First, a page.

Is my kid racist? And other pressing parenting questions that were not in the books.

It's Black History Month, and Laurel came home with a coloring book page of Jackie Robinson. We asked her why he was important, but really all she seemed to get was that he was a good baseball player. Marko also participated by coloring his own picture of Jackie Robinson. He used an orange crayon. He doesn't really know what baseball is, so I can't begin to imagine what he thought of that activity. And maybe that's the point. Maybe infants and preschoolers are just supposed to become familiar with famous Black people and not dive into the whole whys and hows of it. (Note, the daycare director and much of the staff is Black.) And not that this makes my kids racist, by any means, but it still got me thinking about whether or not I'm doing all I should be.

Did I miss the chapter on "Keep Your Kids From Turning into Racists" in the baby books? I suppose I had this loose expectation that if I raised my kids in an integrated neighborhood and we had friends from a variety of backgrounds then it would all take care of itself. (That was sort of dumb and white of me.) Little kids make a lot of broad and inaccurate assumptions as they are trying to figure out the world. Laurel, when she was about 2, seemed to think that the term "neighbor" meant someone with darker skin...I suppose because we often prompted her to wave to neighbors as they passed by our front porch.

The problem with trying to educate kids about the history of race relations is they just stare at you, incredulous at the absurdity of it all. When we recently talked about "black" or "white" with Laurel she gazed at her skin...trying to make it fit into her understanding of "white." When I asked her if she knew any Black people she named a selection of friends and family members, including my mother. (Why she thinks my mother is Black, I am not sure.) After she said that, I realized it's probably not that important for my daughter to classify people she knows by labels that they may or may not use themselves.

My kids have a lot of exposure to people who are not white. Not that I want them to be rude ever, but I especially don't want them to be rude to people of color. I'm not quite sure what level of white guilt spawns this desire, but it's there. I want to teach them ways to be respectful about labels and names and hair and culture, which roughly equates to just being a generally well-mannered human but seems to require some added clarification.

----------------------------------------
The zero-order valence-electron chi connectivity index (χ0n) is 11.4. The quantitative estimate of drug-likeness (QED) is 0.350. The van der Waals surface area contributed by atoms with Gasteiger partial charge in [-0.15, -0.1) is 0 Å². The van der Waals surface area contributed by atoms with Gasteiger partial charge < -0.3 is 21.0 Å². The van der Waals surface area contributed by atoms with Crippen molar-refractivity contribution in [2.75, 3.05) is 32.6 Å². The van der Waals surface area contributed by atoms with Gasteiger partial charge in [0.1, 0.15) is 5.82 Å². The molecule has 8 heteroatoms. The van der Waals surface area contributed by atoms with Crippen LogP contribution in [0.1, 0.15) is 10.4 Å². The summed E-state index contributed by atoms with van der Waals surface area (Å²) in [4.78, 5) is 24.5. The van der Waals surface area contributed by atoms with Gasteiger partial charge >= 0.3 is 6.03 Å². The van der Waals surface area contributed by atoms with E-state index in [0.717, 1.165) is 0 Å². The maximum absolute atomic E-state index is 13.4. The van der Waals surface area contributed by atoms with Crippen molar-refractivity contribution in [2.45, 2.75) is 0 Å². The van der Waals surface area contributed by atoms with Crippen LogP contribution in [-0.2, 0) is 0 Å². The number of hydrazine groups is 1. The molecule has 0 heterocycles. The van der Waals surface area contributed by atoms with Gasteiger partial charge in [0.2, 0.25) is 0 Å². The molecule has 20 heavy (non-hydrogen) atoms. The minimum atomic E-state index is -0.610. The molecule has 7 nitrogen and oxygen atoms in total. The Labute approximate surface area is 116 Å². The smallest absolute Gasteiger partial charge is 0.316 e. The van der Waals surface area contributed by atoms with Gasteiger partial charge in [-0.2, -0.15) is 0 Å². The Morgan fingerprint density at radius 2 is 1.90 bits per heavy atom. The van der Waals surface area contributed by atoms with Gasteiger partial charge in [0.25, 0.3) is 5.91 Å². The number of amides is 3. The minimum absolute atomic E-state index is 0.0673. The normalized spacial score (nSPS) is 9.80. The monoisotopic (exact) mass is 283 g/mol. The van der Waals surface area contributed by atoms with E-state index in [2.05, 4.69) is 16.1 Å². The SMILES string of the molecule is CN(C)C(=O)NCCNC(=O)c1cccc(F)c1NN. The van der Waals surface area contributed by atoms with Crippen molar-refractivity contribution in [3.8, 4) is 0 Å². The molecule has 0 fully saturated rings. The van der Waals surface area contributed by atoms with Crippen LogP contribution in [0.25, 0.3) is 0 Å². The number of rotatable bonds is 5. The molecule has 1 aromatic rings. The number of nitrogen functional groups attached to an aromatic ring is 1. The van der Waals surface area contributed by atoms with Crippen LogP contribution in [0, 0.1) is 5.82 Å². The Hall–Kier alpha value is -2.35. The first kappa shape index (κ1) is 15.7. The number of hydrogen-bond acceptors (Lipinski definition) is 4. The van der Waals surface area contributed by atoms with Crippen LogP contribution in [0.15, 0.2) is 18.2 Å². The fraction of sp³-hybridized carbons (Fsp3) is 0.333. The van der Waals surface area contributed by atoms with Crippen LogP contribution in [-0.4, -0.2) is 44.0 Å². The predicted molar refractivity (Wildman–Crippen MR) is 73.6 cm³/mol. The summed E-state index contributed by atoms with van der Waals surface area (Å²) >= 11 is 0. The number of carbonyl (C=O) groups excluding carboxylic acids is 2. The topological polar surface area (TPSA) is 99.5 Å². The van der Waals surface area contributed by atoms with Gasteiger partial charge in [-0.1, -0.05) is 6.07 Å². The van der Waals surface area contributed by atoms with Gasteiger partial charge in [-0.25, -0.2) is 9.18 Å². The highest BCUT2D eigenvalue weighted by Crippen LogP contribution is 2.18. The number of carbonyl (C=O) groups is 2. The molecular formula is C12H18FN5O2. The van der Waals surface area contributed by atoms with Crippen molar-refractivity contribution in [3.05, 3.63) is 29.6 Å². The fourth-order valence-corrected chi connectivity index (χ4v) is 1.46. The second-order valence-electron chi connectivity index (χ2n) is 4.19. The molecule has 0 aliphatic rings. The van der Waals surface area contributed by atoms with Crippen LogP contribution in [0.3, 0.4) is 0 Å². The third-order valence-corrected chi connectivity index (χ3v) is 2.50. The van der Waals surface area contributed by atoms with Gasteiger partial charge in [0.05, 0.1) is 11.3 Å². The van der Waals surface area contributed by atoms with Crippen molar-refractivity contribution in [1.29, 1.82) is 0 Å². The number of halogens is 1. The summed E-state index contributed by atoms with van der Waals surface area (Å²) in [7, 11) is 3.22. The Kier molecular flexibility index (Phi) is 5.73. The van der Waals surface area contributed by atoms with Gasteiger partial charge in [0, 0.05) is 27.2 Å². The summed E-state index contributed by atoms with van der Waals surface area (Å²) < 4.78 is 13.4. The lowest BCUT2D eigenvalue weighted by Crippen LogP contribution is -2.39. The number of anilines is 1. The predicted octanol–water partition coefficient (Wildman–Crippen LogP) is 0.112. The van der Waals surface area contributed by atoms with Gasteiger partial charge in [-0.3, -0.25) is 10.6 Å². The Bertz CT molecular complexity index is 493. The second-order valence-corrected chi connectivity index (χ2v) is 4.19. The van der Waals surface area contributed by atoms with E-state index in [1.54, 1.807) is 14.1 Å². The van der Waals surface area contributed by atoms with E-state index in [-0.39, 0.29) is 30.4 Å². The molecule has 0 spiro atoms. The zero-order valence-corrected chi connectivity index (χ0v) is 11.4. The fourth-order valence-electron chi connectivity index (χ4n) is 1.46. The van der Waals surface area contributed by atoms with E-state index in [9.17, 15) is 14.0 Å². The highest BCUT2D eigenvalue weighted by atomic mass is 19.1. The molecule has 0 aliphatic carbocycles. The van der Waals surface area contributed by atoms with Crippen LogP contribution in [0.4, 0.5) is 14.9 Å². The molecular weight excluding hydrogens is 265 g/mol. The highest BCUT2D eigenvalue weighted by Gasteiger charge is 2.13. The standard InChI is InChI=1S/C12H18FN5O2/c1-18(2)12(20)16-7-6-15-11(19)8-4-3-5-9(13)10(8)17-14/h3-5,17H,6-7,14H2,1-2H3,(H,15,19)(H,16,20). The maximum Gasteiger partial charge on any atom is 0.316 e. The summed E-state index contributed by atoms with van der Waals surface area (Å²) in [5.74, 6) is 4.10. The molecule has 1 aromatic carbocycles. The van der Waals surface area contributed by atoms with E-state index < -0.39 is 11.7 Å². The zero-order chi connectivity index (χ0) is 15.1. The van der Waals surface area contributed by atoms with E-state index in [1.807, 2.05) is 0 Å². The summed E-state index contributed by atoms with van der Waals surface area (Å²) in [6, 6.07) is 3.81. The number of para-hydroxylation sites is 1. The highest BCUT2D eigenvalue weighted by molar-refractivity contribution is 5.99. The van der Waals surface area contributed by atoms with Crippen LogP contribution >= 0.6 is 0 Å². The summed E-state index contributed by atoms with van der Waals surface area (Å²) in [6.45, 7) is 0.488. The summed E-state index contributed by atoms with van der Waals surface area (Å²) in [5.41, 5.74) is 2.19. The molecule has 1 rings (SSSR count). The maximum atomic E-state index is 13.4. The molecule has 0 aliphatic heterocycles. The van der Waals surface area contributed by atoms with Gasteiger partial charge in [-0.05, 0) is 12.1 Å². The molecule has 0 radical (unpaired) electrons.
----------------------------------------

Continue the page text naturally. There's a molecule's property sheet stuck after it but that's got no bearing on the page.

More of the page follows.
Part of me thinks I should talk with her a lot more, and part of me thinks we should just let it go for now and let her form her own ideas.

I work with a lot of people who are not white (or not all the way white like me? Am I all the way white?). I hesitate to even use a label because so many of the teens in my program balk at labels in general, or identify as multi-racial or Jamaican and are totally offended by the term "African-American" - but it's in my organization's mission statement and there's definitely some icky racist stuff going on in Pittsburgh that requires us to think something and say something about institutional racism.

This week, I've been carpooling with a young man who lives a few blocks away. Today, I almost asked him to meet me at the Walgreens. I say almost, because I realized at the last minute that a white lady pulling up to young black man in a parking lot known for drug trafficking might look rather suspicious. And we didn't really have time to get pulled over...we had an after-school program to run! Hahaha! Funny police stories. But seriously, this was a legitimate concern. And that's kind of indicative of the true state of racism in our country today.

So, happy black history month! Or African American History Month, if you prefer. Here's a few things I'm thinking about this month.


Anonymous said...

Oh so complicated. This mama appreciates your thoughts on the matter.


Anonymous said...

I hope you were able to share and enjoy the book that Aunt Lori and I gave Laurel for Christmas. It certainly fits the theme.